After being awarded an M.D. in 1877 by the Columbia University College of Physicians and Surgeons, USA, William S. Halsted went abroad to study modern European practices in medicine, anatomy, embryology and surgery for three years [Figure 16]. In 1885, Halsted developed conduction anesthesia by injecting his own nerve trunks with cocaine, a substance to which he subsequently became addicted (though later cured). He was the first to advocate strict aseptic technique, the use of rubber gloves, silk suture material and complete closure of wounds, whenever possible. He also originated the practice of hospital surgical residencies. [22],[23],[24]
Figure 16: 1985 Transkei stamp featuring William Halsted, surgeon and pioneer of local Anesthesia and his invention he Halsted vascular clamp

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  August Karl Gustav Bier (1861-1949) Top

Bier was a versatile, innovative and extremely unorthodox German surgeon. Influenced by the introduction of the lumbar puncture as a diagnostic and therapeutic technique by his colleague Heinrich Irenaeus Quincke (1842-1922) at Kiel, Bier introduced spinal Anesthesia in 1898 [Figure 17]. In 1908, Bier pioneered the use of intravenous procaine analgesia using a double tourniquet- a technique still called the Bier's block. He also introduced the "tin helmet" into the German Army in World War One that earned the soldiers the nickname "squareheads". [25],[26]
Figure 17: 1968 Germany first day cover and special cancellation of August Bier surgeon and pioneer of spinal Anesthesia

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  Dr. Henry Edmund Gaskin Boyle Top

Born in Barbados, Boyle qualified from St. Bartholomew's Hospital, London and developed the earliest continuous flow Anesthetic machines, which included cylinders for medical oxygen, nitrous oxide and a "Boyle's Bottle" to vaporize diethyl ether [Figure 18]. Anesthetic machines all over the world are still designed with controls and switches meant for left-handed use- that Boyle was! His other contribution was the Boyle-Davis gag used during tonsillectomy operations. [27],[28],[29] The Boyle's apparatus has undergone a sea change since, and modern anesthesia workstations are infinitely more complex and precise [Figure 19].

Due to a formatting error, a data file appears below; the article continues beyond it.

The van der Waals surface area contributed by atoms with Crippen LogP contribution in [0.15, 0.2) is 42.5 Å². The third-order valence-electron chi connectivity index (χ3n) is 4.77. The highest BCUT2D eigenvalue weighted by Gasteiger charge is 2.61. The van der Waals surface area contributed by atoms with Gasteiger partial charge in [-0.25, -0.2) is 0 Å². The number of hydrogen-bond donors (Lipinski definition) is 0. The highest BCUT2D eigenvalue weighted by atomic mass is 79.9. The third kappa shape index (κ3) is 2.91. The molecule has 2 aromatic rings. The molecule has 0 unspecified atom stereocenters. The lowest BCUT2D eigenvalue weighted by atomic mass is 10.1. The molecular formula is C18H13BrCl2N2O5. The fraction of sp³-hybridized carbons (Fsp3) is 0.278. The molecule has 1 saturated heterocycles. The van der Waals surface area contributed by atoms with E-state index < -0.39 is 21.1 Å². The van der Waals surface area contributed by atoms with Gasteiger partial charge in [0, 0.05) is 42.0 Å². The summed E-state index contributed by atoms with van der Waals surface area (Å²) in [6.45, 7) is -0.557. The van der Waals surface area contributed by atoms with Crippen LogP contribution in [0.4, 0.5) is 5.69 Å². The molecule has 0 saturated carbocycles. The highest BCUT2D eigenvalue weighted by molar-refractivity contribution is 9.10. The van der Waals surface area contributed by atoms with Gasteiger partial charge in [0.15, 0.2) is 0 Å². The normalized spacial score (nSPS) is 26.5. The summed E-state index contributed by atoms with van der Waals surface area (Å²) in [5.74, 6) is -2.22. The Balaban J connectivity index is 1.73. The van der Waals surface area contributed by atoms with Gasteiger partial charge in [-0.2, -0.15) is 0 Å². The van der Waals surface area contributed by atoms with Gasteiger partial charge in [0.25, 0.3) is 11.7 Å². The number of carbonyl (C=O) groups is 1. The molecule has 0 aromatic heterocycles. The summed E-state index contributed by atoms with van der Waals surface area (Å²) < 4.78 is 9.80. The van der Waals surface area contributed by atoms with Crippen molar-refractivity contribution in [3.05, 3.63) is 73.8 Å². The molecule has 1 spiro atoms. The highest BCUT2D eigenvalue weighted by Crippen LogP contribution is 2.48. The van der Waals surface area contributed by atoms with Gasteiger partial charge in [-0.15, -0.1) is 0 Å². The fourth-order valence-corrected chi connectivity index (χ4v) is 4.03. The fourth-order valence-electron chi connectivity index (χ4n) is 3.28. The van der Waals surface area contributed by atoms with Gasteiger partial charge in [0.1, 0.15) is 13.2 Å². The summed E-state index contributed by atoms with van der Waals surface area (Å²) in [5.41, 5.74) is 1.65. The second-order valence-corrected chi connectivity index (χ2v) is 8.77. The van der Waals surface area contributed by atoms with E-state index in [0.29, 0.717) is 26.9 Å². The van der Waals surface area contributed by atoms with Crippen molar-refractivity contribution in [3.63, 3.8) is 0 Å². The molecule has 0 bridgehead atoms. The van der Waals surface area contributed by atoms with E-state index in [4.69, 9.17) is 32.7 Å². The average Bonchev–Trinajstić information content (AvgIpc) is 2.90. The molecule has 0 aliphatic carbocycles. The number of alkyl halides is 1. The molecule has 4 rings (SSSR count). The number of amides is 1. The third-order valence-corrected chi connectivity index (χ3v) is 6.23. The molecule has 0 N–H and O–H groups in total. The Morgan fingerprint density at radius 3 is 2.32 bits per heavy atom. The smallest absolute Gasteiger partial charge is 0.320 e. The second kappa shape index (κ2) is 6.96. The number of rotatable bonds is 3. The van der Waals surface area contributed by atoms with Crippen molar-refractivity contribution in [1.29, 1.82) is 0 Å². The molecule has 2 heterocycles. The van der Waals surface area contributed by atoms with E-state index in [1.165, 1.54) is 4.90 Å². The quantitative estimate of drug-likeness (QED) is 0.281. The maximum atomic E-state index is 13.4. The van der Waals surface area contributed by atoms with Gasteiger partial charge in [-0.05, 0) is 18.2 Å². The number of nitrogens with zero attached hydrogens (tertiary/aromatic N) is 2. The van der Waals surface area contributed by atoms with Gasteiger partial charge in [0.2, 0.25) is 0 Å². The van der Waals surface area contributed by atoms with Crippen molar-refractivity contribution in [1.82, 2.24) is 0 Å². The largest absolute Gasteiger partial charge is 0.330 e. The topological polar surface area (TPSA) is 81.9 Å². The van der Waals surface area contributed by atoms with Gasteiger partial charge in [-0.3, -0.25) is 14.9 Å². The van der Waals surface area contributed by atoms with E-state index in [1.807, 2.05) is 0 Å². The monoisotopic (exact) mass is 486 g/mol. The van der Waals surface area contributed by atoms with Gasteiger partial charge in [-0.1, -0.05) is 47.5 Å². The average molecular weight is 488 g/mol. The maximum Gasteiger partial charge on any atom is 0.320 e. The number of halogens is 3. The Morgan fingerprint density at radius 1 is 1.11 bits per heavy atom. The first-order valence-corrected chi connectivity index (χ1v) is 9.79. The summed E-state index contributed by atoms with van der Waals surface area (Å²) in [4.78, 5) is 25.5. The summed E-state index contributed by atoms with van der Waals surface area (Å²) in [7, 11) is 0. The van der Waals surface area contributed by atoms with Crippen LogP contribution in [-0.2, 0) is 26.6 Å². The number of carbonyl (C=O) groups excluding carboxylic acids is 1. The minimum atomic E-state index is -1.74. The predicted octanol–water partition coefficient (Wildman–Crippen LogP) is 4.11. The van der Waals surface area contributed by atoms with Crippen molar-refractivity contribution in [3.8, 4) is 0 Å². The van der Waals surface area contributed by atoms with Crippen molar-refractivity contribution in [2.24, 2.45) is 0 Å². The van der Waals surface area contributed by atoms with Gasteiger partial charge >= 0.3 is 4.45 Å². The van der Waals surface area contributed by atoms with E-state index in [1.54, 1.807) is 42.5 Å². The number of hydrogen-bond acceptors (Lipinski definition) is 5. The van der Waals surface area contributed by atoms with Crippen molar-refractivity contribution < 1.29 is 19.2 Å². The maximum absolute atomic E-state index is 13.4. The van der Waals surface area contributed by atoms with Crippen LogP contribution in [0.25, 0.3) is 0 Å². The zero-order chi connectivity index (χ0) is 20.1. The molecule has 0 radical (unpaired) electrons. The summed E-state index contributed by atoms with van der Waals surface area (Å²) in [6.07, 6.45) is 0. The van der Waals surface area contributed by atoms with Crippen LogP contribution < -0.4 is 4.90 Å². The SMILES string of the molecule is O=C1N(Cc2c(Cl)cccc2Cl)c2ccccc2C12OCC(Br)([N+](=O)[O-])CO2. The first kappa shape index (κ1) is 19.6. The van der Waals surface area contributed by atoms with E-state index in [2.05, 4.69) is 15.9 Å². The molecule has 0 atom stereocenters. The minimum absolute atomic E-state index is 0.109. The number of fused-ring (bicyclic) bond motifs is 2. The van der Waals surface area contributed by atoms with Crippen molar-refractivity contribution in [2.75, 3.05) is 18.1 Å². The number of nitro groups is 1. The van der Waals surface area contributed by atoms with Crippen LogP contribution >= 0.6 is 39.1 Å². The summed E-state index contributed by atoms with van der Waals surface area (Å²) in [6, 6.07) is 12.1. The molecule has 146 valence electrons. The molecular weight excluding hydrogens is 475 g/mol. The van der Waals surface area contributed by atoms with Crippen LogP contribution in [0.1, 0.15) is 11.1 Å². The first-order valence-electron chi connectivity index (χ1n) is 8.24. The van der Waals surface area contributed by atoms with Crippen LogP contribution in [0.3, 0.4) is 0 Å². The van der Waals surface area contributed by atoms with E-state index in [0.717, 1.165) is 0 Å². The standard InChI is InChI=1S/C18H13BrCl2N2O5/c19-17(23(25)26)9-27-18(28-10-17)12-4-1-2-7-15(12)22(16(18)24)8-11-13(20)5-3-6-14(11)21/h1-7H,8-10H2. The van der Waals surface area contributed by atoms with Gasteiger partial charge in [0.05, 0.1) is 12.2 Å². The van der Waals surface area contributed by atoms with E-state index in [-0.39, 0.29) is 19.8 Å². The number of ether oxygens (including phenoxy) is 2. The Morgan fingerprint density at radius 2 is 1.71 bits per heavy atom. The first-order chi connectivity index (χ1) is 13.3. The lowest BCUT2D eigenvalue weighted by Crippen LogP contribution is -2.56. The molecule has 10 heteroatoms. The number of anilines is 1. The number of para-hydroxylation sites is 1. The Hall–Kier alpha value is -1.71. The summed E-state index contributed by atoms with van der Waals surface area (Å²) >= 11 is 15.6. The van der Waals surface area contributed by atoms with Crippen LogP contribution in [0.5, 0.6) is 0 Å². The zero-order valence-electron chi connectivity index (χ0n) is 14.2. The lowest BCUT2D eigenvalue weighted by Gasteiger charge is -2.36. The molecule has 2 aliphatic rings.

Figure 18: 1975 German Democratic Republic issue featuring the Boyle's Anesthetic apparatus

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Figure 19: 2004 Canada first day cover on modern cardiac surgery featuring a modern Anesthetic workstation

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  Dr Harold Randall Griffith (1894-1985) Top

Born in Montreal, Griffith graduated from McGill University in 1922 and went on to earn a doctorate in Homeopathic Medicine from Hahnemann Medical College of Philadelphia the very next year [Figure 20]. He and his resident, Dr Enid Johnson, used curare for the first time during anesthesia on January 23, 1942 to produce muscle relaxation. This technique revolutionized the practice of anesthesia, as muscle relaxants reduced anesthetic requirements, increased the scope of surgery, improved operating conditions and decreased morbidity and mortality. Dr. Griffith was convinced that research and education could make great improvements in the specialty and he spelt out guidelines for the safe practice of anesthesia by observing and charting vital signs and assisting respiration if it appeared to be inadequate. He established the first recovery room in Canada in 1943 and an intensive care unit in 1961. Griffith was Vice-President of the American Society of Anesthesiologists in 1946, President of the International Anesthesia Research Society in 1948 and founded the World Federation of Societies of Anesthesiologists. He was a member of the Editorial Board of Anesthesia and Analgesia from 1952 to 1961. [30],[31],[32]